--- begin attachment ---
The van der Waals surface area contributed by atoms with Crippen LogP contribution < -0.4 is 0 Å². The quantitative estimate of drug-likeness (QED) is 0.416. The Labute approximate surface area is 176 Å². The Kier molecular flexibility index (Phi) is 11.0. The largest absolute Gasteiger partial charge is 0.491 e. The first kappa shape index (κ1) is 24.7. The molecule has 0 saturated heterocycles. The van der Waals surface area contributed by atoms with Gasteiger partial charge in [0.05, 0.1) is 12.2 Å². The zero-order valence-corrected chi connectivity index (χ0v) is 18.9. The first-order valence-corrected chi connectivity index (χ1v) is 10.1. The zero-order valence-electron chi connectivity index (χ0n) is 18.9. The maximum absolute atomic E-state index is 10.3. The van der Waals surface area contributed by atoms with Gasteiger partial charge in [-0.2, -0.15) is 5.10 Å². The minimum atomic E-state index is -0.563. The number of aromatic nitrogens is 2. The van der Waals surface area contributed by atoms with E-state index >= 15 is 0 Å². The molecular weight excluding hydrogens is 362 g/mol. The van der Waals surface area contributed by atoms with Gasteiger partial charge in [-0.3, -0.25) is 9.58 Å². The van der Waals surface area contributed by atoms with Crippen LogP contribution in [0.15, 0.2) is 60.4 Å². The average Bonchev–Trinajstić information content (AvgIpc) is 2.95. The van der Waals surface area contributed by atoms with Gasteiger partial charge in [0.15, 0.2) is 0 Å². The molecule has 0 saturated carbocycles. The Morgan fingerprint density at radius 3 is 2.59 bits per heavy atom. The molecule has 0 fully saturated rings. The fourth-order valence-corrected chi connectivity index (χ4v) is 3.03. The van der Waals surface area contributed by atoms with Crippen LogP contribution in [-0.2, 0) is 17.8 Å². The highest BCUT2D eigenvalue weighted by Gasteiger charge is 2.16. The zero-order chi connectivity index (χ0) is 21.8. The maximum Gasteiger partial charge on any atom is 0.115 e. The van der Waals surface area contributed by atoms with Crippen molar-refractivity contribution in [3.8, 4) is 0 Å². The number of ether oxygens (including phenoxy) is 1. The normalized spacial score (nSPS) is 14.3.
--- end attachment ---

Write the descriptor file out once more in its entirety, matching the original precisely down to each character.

The van der Waals surface area contributed by atoms with Crippen LogP contribution < -0.4 is 0 Å². The quantitative estimate of drug-likeness (QED) is 0.416. The Labute approximate surface area is 176 Å². The Kier molecular flexibility index (Phi) is 11.0. The largest absolute Gasteiger partial charge is 0.491 e. The first kappa shape index (κ1) is 24.7. The molecule has 0 saturated heterocycles. The van der Waals surface area contributed by atoms with Gasteiger partial charge in [0.05, 0.1) is 12.2 Å². The zero-order valence-corrected chi connectivity index (χ0v) is 18.9. The first-order valence-corrected chi connectivity index (χ1v) is 10.1. The zero-order valence-electron chi connectivity index (χ0n) is 18.9. The maximum absolute atomic E-state index is 10.3. The van der Waals surface area contributed by atoms with Gasteiger partial charge in [-0.2, -0.15) is 5.10 Å². The minimum atomic E-state index is -0.563. The number of aromatic nitrogens is 2. The van der Waals surface area contributed by atoms with E-state index >= 15 is 0 Å². The molecular weight excluding hydrogens is 362 g/mol. The van der Waals surface area contributed by atoms with Gasteiger partial charge in [-0.3, -0.25) is 9.58 Å². The van der Waals surface area contributed by atoms with Crippen LogP contribution in [0.15, 0.2) is 60.4 Å². The average Bonchev–Trinajstić information content (AvgIpc) is 2.95. The van der Waals surface area contributed by atoms with Gasteiger partial charge in [0.15, 0.2) is 0 Å². The molecule has 0 saturated carbocycles. The Morgan fingerprint density at radius 3 is 2.59 bits per heavy atom. The molecule has 0 fully saturated rings. The fourth-order valence-corrected chi connectivity index (χ4v) is 3.03. The van der Waals surface area contributed by atoms with Crippen LogP contribution in [-0.2, 0) is 17.8 Å². The highest BCUT2D eigenvalue weighted by Gasteiger charge is 2.16. The zero-order chi connectivity index (χ0) is 21.8. The maximum Gasteiger partial charge on any atom is 0.115 e. The van der Waals surface area contributed by atoms with Crippen molar-refractivity contribution in [3.8, 4) is 0 Å². The number of ether oxygens (including phenoxy) is 1. The normalized spacial score (nSPS) is 14.3.